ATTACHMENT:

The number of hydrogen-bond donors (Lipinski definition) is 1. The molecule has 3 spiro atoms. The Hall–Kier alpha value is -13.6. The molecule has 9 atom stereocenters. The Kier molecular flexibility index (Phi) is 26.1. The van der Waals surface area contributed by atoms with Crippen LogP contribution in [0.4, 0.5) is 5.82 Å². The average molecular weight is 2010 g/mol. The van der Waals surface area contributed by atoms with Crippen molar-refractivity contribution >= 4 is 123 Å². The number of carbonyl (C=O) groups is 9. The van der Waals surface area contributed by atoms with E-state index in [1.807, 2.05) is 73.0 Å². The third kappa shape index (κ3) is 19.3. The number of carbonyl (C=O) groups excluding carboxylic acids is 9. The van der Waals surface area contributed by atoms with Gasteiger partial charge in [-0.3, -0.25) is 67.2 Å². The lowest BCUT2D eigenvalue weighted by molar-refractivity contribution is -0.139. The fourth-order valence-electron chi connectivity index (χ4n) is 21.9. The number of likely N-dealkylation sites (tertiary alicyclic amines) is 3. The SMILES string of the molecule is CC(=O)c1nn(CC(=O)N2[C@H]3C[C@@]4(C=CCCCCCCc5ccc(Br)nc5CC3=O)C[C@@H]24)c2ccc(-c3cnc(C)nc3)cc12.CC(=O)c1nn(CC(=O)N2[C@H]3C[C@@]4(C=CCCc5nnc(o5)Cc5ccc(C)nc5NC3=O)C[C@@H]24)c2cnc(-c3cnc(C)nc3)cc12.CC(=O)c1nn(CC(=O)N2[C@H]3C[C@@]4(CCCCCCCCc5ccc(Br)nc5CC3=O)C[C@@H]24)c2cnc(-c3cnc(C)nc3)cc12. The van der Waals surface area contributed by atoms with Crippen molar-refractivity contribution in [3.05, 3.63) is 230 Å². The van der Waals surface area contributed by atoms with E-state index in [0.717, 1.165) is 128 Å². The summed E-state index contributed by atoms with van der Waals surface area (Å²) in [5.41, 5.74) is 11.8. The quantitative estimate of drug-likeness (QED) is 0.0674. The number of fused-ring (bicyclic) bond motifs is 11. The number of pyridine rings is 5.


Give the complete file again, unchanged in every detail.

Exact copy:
The number of hydrogen-bond donors (Lipinski definition) is 1. The molecule has 3 spiro atoms. The Hall–Kier alpha value is -13.6. The molecule has 9 atom stereocenters. The Kier molecular flexibility index (Phi) is 26.1. The van der Waals surface area contributed by atoms with Crippen LogP contribution in [0.4, 0.5) is 5.82 Å². The average molecular weight is 2010 g/mol. The van der Waals surface area contributed by atoms with Crippen molar-refractivity contribution >= 4 is 123 Å². The number of carbonyl (C=O) groups is 9. The van der Waals surface area contributed by atoms with E-state index in [1.807, 2.05) is 73.0 Å². The third kappa shape index (κ3) is 19.3. The number of carbonyl (C=O) groups excluding carboxylic acids is 9. The van der Waals surface area contributed by atoms with Gasteiger partial charge in [-0.3, -0.25) is 67.2 Å². The lowest BCUT2D eigenvalue weighted by molar-refractivity contribution is -0.139. The fourth-order valence-electron chi connectivity index (χ4n) is 21.9. The number of likely N-dealkylation sites (tertiary alicyclic amines) is 3. The SMILES string of the molecule is CC(=O)c1nn(CC(=O)N2[C@H]3C[C@@]4(C=CCCCCCCc5ccc(Br)nc5CC3=O)C[C@@H]24)c2ccc(-c3cnc(C)nc3)cc12.CC(=O)c1nn(CC(=O)N2[C@H]3C[C@@]4(C=CCCc5nnc(o5)Cc5ccc(C)nc5NC3=O)C[C@@H]24)c2cnc(-c3cnc(C)nc3)cc12.CC(=O)c1nn(CC(=O)N2[C@H]3C[C@@]4(CCCCCCCCc5ccc(Br)nc5CC3=O)C[C@@H]24)c2cnc(-c3cnc(C)nc3)cc12. The van der Waals surface area contributed by atoms with Crippen molar-refractivity contribution in [3.05, 3.63) is 230 Å². The van der Waals surface area contributed by atoms with E-state index in [0.717, 1.165) is 128 Å². The summed E-state index contributed by atoms with van der Waals surface area (Å²) in [5.41, 5.74) is 11.8. The quantitative estimate of drug-likeness (QED) is 0.0674. The number of fused-ring (bicyclic) bond motifs is 11. The number of pyridine rings is 5.